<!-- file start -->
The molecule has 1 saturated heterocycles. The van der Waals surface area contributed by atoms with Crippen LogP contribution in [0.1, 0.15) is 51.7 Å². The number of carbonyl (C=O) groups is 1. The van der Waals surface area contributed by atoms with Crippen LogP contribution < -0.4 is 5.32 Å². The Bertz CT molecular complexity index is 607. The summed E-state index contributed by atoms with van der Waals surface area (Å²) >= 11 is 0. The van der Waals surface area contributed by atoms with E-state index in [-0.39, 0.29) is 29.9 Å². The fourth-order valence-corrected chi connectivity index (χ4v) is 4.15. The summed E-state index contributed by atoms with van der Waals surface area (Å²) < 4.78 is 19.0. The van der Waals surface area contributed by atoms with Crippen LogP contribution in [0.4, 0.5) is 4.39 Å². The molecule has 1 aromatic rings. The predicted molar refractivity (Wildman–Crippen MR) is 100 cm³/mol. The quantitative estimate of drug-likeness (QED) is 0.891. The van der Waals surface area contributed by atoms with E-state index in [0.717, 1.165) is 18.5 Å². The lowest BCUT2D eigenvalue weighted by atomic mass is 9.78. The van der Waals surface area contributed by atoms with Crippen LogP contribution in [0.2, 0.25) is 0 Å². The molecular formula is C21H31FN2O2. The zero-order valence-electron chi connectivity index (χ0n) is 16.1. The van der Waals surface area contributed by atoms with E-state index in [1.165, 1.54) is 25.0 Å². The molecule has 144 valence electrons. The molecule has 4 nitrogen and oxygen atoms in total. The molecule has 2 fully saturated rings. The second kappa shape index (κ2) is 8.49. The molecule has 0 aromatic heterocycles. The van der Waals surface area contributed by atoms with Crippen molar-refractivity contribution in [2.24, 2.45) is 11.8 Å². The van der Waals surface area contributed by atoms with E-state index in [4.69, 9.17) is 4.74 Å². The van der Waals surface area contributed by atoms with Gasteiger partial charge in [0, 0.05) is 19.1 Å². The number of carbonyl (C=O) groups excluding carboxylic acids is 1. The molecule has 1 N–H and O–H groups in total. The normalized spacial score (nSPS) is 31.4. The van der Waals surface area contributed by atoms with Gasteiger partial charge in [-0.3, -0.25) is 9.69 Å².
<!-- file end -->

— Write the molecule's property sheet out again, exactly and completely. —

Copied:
The molecule has 1 saturated heterocycles. The van der Waals surface area contributed by atoms with Crippen LogP contribution in [0.1, 0.15) is 51.7 Å². The number of carbonyl (C=O) groups is 1. The van der Waals surface area contributed by atoms with Crippen LogP contribution < -0.4 is 5.32 Å². The Bertz CT molecular complexity index is 607. The summed E-state index contributed by atoms with van der Waals surface area (Å²) >= 11 is 0. The van der Waals surface area contributed by atoms with E-state index in [-0.39, 0.29) is 29.9 Å². The fourth-order valence-corrected chi connectivity index (χ4v) is 4.15. The summed E-state index contributed by atoms with van der Waals surface area (Å²) < 4.78 is 19.0. The van der Waals surface area contributed by atoms with Crippen LogP contribution in [0.4, 0.5) is 4.39 Å². The molecule has 1 aromatic rings. The predicted molar refractivity (Wildman–Crippen MR) is 100 cm³/mol. The quantitative estimate of drug-likeness (QED) is 0.891. The van der Waals surface area contributed by atoms with E-state index in [0.717, 1.165) is 18.5 Å². The lowest BCUT2D eigenvalue weighted by atomic mass is 9.78. The van der Waals surface area contributed by atoms with Crippen LogP contribution in [0.2, 0.25) is 0 Å². The molecular formula is C21H31FN2O2. The zero-order valence-electron chi connectivity index (χ0n) is 16.1. The van der Waals surface area contributed by atoms with E-state index in [1.165, 1.54) is 25.0 Å². The molecule has 144 valence electrons. The molecule has 4 nitrogen and oxygen atoms in total. The molecule has 2 fully saturated rings. The second kappa shape index (κ2) is 8.49. The molecule has 0 aromatic heterocycles. The van der Waals surface area contributed by atoms with Crippen molar-refractivity contribution in [2.24, 2.45) is 11.8 Å². The van der Waals surface area contributed by atoms with E-state index in [4.69, 9.17) is 4.74 Å². The van der Waals surface area contributed by atoms with Gasteiger partial charge in [0, 0.05) is 19.1 Å². The number of carbonyl (C=O) groups excluding carboxylic acids is 1. The molecule has 1 N–H and O–H groups in total. The normalized spacial score (nSPS) is 31.4. The van der Waals surface area contributed by atoms with Gasteiger partial charge in [-0.3, -0.25) is 9.69 Å².